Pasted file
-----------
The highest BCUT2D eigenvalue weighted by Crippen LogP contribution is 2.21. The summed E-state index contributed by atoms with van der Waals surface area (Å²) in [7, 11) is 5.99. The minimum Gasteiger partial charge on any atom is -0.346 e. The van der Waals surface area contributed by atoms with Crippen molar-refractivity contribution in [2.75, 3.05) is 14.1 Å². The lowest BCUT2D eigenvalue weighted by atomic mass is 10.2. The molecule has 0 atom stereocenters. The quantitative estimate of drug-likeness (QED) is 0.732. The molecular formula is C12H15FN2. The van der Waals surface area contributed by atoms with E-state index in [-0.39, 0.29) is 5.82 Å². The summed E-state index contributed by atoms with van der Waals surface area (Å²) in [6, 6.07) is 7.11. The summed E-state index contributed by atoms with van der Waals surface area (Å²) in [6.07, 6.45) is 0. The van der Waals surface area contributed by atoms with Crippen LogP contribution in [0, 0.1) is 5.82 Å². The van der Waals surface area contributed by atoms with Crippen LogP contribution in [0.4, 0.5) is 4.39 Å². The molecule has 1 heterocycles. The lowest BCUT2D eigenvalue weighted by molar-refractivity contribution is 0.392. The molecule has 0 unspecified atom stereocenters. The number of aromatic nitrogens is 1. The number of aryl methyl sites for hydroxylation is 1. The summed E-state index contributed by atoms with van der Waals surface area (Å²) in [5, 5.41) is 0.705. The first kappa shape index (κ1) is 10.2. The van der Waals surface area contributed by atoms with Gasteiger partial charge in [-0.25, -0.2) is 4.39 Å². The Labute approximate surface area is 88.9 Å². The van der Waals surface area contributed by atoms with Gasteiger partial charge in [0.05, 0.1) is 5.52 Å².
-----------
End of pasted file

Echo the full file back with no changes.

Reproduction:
The highest BCUT2D eigenvalue weighted by Crippen LogP contribution is 2.21. The summed E-state index contributed by atoms with van der Waals surface area (Å²) in [7, 11) is 5.99. The minimum Gasteiger partial charge on any atom is -0.346 e. The van der Waals surface area contributed by atoms with Crippen molar-refractivity contribution in [2.75, 3.05) is 14.1 Å². The lowest BCUT2D eigenvalue weighted by atomic mass is 10.2. The molecule has 0 atom stereocenters. The quantitative estimate of drug-likeness (QED) is 0.732. The molecular formula is C12H15FN2. The van der Waals surface area contributed by atoms with E-state index in [-0.39, 0.29) is 5.82 Å². The summed E-state index contributed by atoms with van der Waals surface area (Å²) in [6, 6.07) is 7.11. The summed E-state index contributed by atoms with van der Waals surface area (Å²) in [6.07, 6.45) is 0. The van der Waals surface area contributed by atoms with Crippen LogP contribution in [0, 0.1) is 5.82 Å². The van der Waals surface area contributed by atoms with Crippen LogP contribution in [0.4, 0.5) is 4.39 Å². The molecule has 1 heterocycles. The lowest BCUT2D eigenvalue weighted by molar-refractivity contribution is 0.392. The molecule has 0 unspecified atom stereocenters. The number of aromatic nitrogens is 1. The number of aryl methyl sites for hydroxylation is 1. The summed E-state index contributed by atoms with van der Waals surface area (Å²) in [5, 5.41) is 0.705. The first kappa shape index (κ1) is 10.2. The van der Waals surface area contributed by atoms with Gasteiger partial charge in [-0.25, -0.2) is 4.39 Å². The Labute approximate surface area is 88.9 Å². The van der Waals surface area contributed by atoms with Gasteiger partial charge in [0.05, 0.1) is 5.52 Å².